PAS: I will give credit to them for execution, I thought Laroux was a really smarmy prick, he totally came off like a right wing twitter troll who just posted the perfect gas chamber gif.  Garrett looked appropriately distraught, and I thought William Cross was great in the role of promoter who cares too much, but has to do what is right, it had a very Eddie Marlin feel to it and that is a huge compliment. Still the underlying logic of the angle is straight Vince Russo worked shoot orangoutang shit . The idea of Garrett being too hurt to wrestle longer then 10 seconds implies that either "the office" booked the matches to only go 10 seconds, or Garrett decided to "shoot" on his first two opponents because he couldn't go longer, either way BOOOOOO!!!. CWF is really great at keeping its internal logic straight, which makes stuff like this (or dumb Chikara shit like the Mime) stand out even more.

2. Ethan Alexander Sharpe vs. Chet Sterling

ER: I was rooting for EAS as I'm a fan of his more serious persona, bought into all of Stutts' bracket buster hype, but assumed with no shenanigans that Sterling was probably going to be advancing (and probably deserved to be the one advancing). Sharpe got crossed up a couple times during this one, but I still liked both guys. Sterling snapped my eyes open with an early back elbow, and I'm a big fan of nice back elbows. This one really looked jaw dislocatingly hard. I'm surprised Sharpe didn't make a bigger deal out of trying to hit the uppercut, which was his killshot in his prior two matches, but I don't think he went for it once, which is odd. Still I really like his over the shoulder jawbreaker, and thought he leaned into Sterling's stuff nicely. Sterling hit a nice dive into the crowd, took a mean ring post shot, and effectively worked boots and elbows into the match, unloaded a flurry of strikes on Sharpe that I liked, did the little things like get a high cradle on the finish roll-up. A satisfying match.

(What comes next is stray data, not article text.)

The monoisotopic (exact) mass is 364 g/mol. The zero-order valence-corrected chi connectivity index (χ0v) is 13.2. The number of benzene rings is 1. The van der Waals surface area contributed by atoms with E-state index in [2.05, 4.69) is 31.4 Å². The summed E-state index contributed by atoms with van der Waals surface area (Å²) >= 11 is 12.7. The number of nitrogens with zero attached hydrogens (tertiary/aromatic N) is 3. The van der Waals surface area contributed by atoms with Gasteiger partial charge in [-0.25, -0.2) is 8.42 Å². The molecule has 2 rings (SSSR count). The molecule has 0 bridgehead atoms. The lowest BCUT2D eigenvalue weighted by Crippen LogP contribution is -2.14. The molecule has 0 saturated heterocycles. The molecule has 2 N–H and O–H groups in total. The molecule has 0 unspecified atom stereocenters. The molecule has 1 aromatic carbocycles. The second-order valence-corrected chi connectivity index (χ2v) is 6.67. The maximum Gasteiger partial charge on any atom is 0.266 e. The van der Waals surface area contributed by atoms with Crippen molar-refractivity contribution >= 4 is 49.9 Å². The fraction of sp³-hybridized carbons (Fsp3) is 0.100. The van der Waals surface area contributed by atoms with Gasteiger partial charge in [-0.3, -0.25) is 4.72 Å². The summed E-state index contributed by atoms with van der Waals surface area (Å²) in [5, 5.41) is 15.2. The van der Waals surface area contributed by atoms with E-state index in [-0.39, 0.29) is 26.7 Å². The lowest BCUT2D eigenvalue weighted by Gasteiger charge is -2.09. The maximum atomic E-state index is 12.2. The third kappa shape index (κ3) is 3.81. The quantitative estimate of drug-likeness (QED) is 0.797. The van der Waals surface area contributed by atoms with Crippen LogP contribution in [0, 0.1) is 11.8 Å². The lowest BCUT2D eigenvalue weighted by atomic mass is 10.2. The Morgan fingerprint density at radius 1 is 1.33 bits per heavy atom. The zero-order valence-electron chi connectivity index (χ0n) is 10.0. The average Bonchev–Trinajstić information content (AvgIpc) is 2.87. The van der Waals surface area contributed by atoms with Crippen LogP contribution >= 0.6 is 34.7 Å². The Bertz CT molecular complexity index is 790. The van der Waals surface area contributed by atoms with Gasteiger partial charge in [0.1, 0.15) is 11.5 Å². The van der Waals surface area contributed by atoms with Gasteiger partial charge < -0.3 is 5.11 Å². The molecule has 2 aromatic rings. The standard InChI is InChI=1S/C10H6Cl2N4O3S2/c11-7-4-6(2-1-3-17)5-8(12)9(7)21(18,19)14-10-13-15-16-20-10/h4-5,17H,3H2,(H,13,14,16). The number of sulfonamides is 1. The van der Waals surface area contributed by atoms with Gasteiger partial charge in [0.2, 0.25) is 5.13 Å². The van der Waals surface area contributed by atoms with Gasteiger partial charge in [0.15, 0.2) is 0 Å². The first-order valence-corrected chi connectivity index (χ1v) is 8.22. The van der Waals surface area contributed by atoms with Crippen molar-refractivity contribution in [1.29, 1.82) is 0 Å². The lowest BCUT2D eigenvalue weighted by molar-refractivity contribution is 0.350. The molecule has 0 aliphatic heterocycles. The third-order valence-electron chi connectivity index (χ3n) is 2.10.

PAS: This was a perfectly entertaining bit of television wrestling, which is more then I would have guessed from this matchup on paper. There were a couple of weak spots (Sterling really has some hit or miss punches) but most of this was pretty solid. Really liked Sharpe countering the dive with his jawbreaker, and I loved the roll-up finish.

3. Aric Andrews vs. Isaiah Santero

ER: We saw Santero briefly before in that messy Hardy Boyz tag scramble episode many months ago, and I really didn't like how much of the match he took here. Andrews just went toe to toe with Trevor Lee, now he barely edges out this clown with a bunch of Lee Valiant interference? Santero is okay, though I prefer more stiffness from my exoticos (phrasing?) or big bumps. He doesn't seem to have either, getting up awkwardly for moves and not really landing anything with a thud. My favorite parts were Andrews' stomps to the head, but I think this needed a lot more Andrews control.

PAS: I liked Innocent Isaiah in NOVA pro, but this was mostly shtick, and the actually wrestling in it wasn't great.  This did feel a little like Andrews prison girlfriend showing up to his favorite bar after they both get released. "Why didn't you call me Aric we were supposed to be together"

4. Lee Valiant vs. Rob McBride

ER: Oh my gosh I forgot about McBride! I love McBride! No bumps, meaty strikes with no wind up, minimal body selling but great sympathetic facial selling. He's gotta be a tough opponent to work, and also an easy opponent to work. You're not going to get any of your stuff in, you're going to take a full weight elbow drop, but you know the match won't go too long and the crowd will be into it. McBride would be a fun #500 candidate if Phil and I had enough free time to do an SC500. Valiant is good eating heavy chops and flying into McBride (even leaping off the top to essentially powerbomb himself), McBride splats him with a great elbow and finishes with a big one off the middle rope, and McBride is the kind of guy who feels like he's featured just the right amount of time. There are some guys I want to see more, some I want to see less, but I always like McBride showing up every 3 months.